It seemed like I was always trying too figuring out what I could change to get rid of my flaws. Trying to figure out everyone else saw when they looked at me.  Should I stand differently? Does lifting my chin help? Should I wear more makeup or change my hair so that my head draws the focus away from my body? I was constantly on the lookout for something to fix what I thought was wrong with me.

I wanted to be in pictures so that I could feel included, but I hated every photo. Rather than remembering the event or looking at the smiles in the photo, my eyes would immediately start searching for flaws. I was embarrassed by how I looked every single time. What could I change to look better for next time? How else could I trick the world into thinking that I was pretty? That I wasn’t a monster?

The thing is, I wasn’t actually that big of a girl.

I just thought that I was. When I look back at photos of myself from when I was younger, I still feel the instinct to look for those flaws, but I don’t really see them in those photos. Even one of my sisters, who teased me more than anyone when we were kids, has told me that I was never fat. It was just that I had such emotional reactions anytime someone suggested that I was, that I was an easy mark. My mom had told me that if I stopped reacting, they’d stop teasing me. I guess she might have been right.

But honestly, I don’t think it would have mattered if they’d stopped teasing me. They could have told me that I was beautiful but I wouldn’t have believed them. Because again, at my core, I believed I was a freak. I saw my body through a distorted lens rather than as it was. Eventually, I was so horrified and uncomfortable about my chest, that I ended up having plastic surgery.

I thought surgery would fix my flaws.

When I was twenty, I had a breast reduction, going from a DDD to a B. I was so excited, thinking it would fix me. That I would feel more confident and be less of a freak. But even after I had healed, I was still obsessed with finding things to fixate on. I started wearing clothes that fit better, but I was still uncomfortable. Could people tell I’d had work done? Did they think I was even more of a monster now because I had been altered? Were my scars showing? Did I look fake now?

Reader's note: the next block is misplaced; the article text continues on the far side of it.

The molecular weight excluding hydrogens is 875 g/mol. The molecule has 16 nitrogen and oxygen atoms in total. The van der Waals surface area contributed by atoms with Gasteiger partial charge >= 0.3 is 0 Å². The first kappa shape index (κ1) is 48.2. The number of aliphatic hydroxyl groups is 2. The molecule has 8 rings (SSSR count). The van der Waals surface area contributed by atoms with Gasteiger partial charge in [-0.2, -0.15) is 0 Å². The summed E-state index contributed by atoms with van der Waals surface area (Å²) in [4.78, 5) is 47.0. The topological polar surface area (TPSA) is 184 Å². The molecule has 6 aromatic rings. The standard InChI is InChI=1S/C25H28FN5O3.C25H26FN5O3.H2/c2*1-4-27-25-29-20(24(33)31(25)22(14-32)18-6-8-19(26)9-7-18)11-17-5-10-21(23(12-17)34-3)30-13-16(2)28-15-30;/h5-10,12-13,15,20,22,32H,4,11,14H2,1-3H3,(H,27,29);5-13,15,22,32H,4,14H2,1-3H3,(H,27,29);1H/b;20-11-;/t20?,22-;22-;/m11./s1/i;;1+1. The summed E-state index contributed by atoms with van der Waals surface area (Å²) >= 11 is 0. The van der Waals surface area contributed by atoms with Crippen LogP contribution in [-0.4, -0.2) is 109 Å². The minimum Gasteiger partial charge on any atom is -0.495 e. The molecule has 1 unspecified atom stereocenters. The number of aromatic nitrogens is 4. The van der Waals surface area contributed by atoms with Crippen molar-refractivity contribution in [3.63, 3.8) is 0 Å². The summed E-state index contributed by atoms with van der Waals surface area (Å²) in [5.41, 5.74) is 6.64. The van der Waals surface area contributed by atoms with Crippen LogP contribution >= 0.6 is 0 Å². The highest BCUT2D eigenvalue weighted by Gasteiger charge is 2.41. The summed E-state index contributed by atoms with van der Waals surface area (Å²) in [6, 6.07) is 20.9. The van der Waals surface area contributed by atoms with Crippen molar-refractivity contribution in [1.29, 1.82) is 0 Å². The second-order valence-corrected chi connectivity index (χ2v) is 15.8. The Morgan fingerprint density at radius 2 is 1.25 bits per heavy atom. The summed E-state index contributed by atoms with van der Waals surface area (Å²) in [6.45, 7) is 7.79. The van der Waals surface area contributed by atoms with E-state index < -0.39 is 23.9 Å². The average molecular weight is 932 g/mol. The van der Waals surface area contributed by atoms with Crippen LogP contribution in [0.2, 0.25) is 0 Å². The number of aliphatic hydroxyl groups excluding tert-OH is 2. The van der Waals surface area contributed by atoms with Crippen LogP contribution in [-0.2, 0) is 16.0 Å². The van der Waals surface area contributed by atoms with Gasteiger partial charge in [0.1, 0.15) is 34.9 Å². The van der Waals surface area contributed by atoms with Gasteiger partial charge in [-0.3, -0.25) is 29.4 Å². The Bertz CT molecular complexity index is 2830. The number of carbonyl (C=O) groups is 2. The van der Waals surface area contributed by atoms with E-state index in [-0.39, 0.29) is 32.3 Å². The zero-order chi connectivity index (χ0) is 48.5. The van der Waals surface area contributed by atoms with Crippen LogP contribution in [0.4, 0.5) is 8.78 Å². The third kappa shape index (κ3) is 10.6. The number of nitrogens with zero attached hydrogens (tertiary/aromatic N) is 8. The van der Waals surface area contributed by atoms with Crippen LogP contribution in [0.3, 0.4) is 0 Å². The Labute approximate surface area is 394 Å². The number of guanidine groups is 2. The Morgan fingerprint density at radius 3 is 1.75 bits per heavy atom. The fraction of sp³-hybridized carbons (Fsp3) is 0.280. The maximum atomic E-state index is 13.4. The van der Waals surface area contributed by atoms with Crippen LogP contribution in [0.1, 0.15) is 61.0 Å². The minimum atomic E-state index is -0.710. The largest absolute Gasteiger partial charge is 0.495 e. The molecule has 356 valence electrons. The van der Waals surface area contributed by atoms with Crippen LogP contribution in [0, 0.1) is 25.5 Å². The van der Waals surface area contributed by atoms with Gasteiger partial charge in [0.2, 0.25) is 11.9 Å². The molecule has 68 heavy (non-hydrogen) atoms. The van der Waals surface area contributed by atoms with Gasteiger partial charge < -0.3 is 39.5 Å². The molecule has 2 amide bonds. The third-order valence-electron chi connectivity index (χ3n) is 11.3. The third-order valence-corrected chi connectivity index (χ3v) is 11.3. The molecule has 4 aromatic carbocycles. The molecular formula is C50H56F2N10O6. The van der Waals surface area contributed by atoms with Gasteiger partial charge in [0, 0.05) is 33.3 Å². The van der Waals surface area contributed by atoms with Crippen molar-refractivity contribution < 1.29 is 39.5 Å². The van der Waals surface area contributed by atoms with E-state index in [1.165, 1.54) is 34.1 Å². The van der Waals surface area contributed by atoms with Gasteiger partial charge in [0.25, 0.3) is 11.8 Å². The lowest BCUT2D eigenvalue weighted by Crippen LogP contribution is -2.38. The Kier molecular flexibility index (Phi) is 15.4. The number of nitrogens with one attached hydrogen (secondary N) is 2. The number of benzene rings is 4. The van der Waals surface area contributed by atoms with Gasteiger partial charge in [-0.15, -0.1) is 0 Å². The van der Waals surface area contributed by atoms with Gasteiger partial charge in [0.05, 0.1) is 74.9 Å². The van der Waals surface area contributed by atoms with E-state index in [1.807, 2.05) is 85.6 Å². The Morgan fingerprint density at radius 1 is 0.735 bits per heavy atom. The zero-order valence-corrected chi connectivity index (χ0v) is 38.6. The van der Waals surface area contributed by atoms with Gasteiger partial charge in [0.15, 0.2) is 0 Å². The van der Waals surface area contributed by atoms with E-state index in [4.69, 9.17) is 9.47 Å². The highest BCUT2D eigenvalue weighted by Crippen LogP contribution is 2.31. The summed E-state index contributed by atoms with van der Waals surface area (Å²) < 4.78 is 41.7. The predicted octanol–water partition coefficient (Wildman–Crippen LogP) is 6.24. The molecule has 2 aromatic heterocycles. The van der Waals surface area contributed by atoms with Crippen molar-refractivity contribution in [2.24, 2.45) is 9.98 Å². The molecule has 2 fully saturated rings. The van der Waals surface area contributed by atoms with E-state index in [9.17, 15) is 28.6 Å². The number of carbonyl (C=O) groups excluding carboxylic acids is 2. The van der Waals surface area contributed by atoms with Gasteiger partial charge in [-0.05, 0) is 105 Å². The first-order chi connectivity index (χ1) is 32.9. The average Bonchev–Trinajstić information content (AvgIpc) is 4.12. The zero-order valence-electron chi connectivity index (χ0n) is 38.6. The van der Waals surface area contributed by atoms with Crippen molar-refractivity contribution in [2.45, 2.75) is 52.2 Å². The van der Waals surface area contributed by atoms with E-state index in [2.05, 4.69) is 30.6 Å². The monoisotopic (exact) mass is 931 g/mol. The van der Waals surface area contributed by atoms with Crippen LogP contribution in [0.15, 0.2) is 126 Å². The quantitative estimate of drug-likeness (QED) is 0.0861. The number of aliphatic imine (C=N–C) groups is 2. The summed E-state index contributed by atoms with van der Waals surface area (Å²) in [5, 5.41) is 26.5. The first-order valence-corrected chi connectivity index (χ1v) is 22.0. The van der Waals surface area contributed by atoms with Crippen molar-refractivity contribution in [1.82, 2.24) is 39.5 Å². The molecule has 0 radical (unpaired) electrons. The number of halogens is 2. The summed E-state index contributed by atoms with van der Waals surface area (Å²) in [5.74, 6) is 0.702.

I started finding flaws everywhere.

Did having smaller boobs actually make the rest of me look bigger? Were people looking at my stomach now? Or maybe my upper arms? I would stand in front of the mirror taking in every part of my body, pinching and measuring and criticizing. My hands were weird, my legs weren’t long enough and too much of my gums showed when I smiled. I also became obsessed with the numbers on the scale, writing down my weight each day and measuring parts of my body often. I started alternating between not eating and binging and always feeling guilty about it. Basically, I was miserable.

It took a lot of work to adjust my mindset.

I started working on my body issues in therapy and started learning about other tools to be able to change the way I saw myself. I’ll be honest- it can still be a challenge. I still spend more time in front of the mirror than I’d like and I am still not a fan of the way I look in photos. It takes effort to let go of the need for perfection and to stop obsessing about what other people might be thinking when they look at me.

But, I’m getting better. Now it’s a few minutes rather than hours. I’m able to focus on things I want to do and better at being in the moment. I can relax and believe that people see me for me and aren’t just seeing things I might perceive as flaws. Now I take care of myself. I spend more time laughing than I do worrying. And I am so proud of that accomplishment.

It’s work, but it’s worth it.

I’m happier and stronger and much more confident. And pretty soon, I’ll share some of the tools, tricks and ways that I have been able to make progress.